Proteins Proteins are imbedded in the membrane. Transmit signals to the inside of the cell. Anchor the membrane to the internal support structure of the cell. Transport proteins act as tunnels for substances to enter and leave the cell. Cholesterol Cholesterol prevents fatty acid tails from sticking together. Carbohydrates Carbohydrates attach to the proteins. Identify the cell Identify chemical signals in the cell’s environment.
Cell Organelles Cell PartFunction CytoplasmSemfluid material that surrounds the organelles and provides a place for chemical reactions to take place. CytoskeletonA network of long, thin protein fibers that form a framework and support system for the cell; anchors all the organelles NucleusControl center of the cell; contains the cell’s DNA; surrounded by nuclear membrane (envelope) RibosomesProduces proteins NucleolusProduces ribosomes Endoplasmic reticulumFolded membrane system that is the site for protein and lipid production Smooth ERArea with no ribosomes attached; place where many carbohydrates and lipids are produced Rough ERRibosomes are attached and produce proteins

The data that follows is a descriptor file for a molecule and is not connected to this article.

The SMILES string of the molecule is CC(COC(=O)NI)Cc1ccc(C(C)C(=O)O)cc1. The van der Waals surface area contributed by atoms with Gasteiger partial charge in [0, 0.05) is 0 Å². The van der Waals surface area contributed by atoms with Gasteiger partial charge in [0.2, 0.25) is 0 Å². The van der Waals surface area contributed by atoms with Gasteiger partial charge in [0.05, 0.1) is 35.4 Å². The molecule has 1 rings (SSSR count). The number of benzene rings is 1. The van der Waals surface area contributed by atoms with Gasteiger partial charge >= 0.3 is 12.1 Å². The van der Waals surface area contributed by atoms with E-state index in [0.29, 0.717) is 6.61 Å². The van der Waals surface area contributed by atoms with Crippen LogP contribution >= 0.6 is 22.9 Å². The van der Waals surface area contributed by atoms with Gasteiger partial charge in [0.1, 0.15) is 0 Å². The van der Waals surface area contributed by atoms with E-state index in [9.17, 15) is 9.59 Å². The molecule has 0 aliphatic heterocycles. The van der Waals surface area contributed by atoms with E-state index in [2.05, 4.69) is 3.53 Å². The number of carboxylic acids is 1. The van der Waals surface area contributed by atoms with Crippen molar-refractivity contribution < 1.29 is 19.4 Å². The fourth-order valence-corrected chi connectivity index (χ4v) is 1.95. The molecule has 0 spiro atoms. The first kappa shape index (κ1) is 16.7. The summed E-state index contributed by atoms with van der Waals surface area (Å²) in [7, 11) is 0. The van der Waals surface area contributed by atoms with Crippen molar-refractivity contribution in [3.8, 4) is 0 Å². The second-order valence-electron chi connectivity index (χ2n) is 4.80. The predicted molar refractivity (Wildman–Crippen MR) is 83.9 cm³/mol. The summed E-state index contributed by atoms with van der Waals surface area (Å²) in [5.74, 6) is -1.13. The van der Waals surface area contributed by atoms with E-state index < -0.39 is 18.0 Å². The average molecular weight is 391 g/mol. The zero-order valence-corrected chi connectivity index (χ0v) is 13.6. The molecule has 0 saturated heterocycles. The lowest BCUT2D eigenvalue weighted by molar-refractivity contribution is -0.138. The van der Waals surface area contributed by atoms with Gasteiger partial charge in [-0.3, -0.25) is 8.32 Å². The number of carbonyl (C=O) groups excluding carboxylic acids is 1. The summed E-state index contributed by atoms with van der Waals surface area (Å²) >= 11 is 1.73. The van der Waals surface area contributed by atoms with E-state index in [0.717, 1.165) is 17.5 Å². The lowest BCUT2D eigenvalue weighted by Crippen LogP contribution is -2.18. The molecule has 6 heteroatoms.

Cell Organelles Cell PartFunction Golgi ApparatusFlattened membranes that modified, sorts, and packages proteins VacuolesTemporary storage for the cell; used to store food, enzymes, and other materials needed for the cell LysosomesStructure containing enzymes used to digest waste CentriolesUsed in cell reproduction MitochondriaProduce energy by breaking down sugars ChloroplastsCapture light energy and convert it to chemical energy (food); found in plant cells Cell wallThick, rigid fibers that surround the plasma membrane and protects the cell Cilia and FlagellaUsed for cell movement in some eukaryotic cells
Chapter 7 Test History of Cell Theory – Hooke – Leeuwenhoek – Cell theory Microscopes – Light microscopes – Electron microscopes Prokaryotic & eukaryotic cells Plasma membrane – Selective permeability – Phospholipid bilayer Cell Organelles Function